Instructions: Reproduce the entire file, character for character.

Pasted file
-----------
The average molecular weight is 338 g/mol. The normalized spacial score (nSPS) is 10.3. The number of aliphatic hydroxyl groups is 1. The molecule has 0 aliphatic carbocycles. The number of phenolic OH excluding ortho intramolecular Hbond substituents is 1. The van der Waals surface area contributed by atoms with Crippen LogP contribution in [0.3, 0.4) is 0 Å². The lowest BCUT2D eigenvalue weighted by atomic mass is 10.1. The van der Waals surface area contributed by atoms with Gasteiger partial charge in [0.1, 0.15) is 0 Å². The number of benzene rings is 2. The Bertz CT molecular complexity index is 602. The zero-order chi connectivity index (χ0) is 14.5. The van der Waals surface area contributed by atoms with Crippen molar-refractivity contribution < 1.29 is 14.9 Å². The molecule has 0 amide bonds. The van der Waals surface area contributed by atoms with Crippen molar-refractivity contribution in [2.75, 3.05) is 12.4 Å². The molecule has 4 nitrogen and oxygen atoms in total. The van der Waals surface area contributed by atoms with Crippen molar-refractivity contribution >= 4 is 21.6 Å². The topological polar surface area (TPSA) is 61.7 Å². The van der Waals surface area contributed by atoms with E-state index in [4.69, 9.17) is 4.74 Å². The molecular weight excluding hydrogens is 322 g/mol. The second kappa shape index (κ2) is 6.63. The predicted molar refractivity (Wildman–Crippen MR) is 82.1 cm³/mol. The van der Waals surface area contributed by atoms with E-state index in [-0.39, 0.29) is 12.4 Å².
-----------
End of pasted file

The average molecular weight is 338 g/mol. The normalized spacial score (nSPS) is 10.3. The number of aliphatic hydroxyl groups is 1. The molecule has 0 aliphatic carbocycles. The number of phenolic OH excluding ortho intramolecular Hbond substituents is 1. The van der Waals surface area contributed by atoms with Crippen LogP contribution in [0.3, 0.4) is 0 Å². The lowest BCUT2D eigenvalue weighted by atomic mass is 10.1. The van der Waals surface area contributed by atoms with Gasteiger partial charge in [0.1, 0.15) is 0 Å². The number of benzene rings is 2. The Bertz CT molecular complexity index is 602. The zero-order chi connectivity index (χ0) is 14.5. The van der Waals surface area contributed by atoms with Crippen molar-refractivity contribution < 1.29 is 14.9 Å². The molecule has 0 amide bonds. The van der Waals surface area contributed by atoms with Crippen molar-refractivity contribution in [2.75, 3.05) is 12.4 Å². The molecule has 4 nitrogen and oxygen atoms in total. The van der Waals surface area contributed by atoms with Crippen molar-refractivity contribution >= 4 is 21.6 Å². The topological polar surface area (TPSA) is 61.7 Å². The van der Waals surface area contributed by atoms with E-state index in [4.69, 9.17) is 4.74 Å². The molecular weight excluding hydrogens is 322 g/mol. The second kappa shape index (κ2) is 6.63. The predicted molar refractivity (Wildman–Crippen MR) is 82.1 cm³/mol. The van der Waals surface area contributed by atoms with E-state index in [-0.39, 0.29) is 12.4 Å².